Join our list
Subscribe to our mailing list and get interesting stuff and updates to your email inbox.
Jumping into a taxi in a faraway land can be very daunting, especially if you’re not even used to taking a taxi cab in your own city. Most taxi drivers in the Caribbean are very friendly, but that doesn’t mean they don’t like to make money. So, before you jump into a random taxi at your next Caribbean port, consider these five things.
1. Negotiate the fare beforehand.
No one likes sticker shock. Before you sit down in the taxi, ask the driver flat out how much the fare would be. By the time you’re in the cab it’ll be too late. This is even more important if you plan on taking a non-metered cab.
2. Make sure they take your currency.
Most islands in the Caribbean will accept US dollars, but check first. In a case where they don’t accept USD, the driver may drive you to an ATM so you can take out local currency to pay him. You can pretty much bet on them never taking credit cards in the Caribbean.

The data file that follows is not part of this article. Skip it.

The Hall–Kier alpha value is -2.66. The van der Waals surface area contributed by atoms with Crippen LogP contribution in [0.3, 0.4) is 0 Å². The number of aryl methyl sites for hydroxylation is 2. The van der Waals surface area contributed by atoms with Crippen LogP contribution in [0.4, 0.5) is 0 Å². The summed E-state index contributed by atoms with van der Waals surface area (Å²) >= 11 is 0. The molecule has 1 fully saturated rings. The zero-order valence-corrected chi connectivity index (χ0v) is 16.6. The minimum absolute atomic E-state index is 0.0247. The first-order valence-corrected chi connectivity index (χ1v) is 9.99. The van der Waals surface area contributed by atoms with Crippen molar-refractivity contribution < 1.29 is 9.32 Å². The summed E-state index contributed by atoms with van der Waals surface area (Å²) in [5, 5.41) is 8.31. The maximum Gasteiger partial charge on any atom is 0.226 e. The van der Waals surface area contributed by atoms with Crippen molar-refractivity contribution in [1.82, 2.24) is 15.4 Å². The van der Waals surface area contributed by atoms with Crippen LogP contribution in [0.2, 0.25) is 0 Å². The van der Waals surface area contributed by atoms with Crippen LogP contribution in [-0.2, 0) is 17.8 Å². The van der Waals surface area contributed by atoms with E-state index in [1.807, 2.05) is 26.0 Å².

3. Look for a taxi number or medallion.
Taxis are owned by private companies and are usually licensed to operate by a tourism board or local authority. These means that the company has been vetted and safe. I always take a photo of the license plate before I get in the cab.
4. Get taxi suggestions from port officials.
When the ships dock you will normally see a tourism or port official (welcoming committee) standing on the dock and answering questions you may have. Pull one aside and ask who the most reputable company to use is. The port wants to make the cruise ship guests happy so they’ll be straight up with you.
5. Have a backup plan.
This is extra important if you’re going a long distance and don’t book a shore excursion. Dunn’s River Falls in Jamaica comes to mind on this one. Make sure there is alternate transportation available if the cab doesn’t show up. If you’re going to a resort for a day, a beach, or a popular area, you’ll find plenty of transportation options.
Although Uber and ride-sharing services are popular in some Caribbean destinations, I’ve never had first-hand experience with them there so I left them out. Keep in mind that using a service like Uber requires you to turn on your international data, and that could rack up your data charges on your phone.
My experience has been that taxi drivers in the Caribbean are very friendly and willing to help you make the most out of your day on the island. Remember, they make their dollars from the cruise ship. A lot of these destinations thrive on cruise tourism and want to keep the passengers satisfied.
Featured/Pinterest photo: Flickr Creative Commons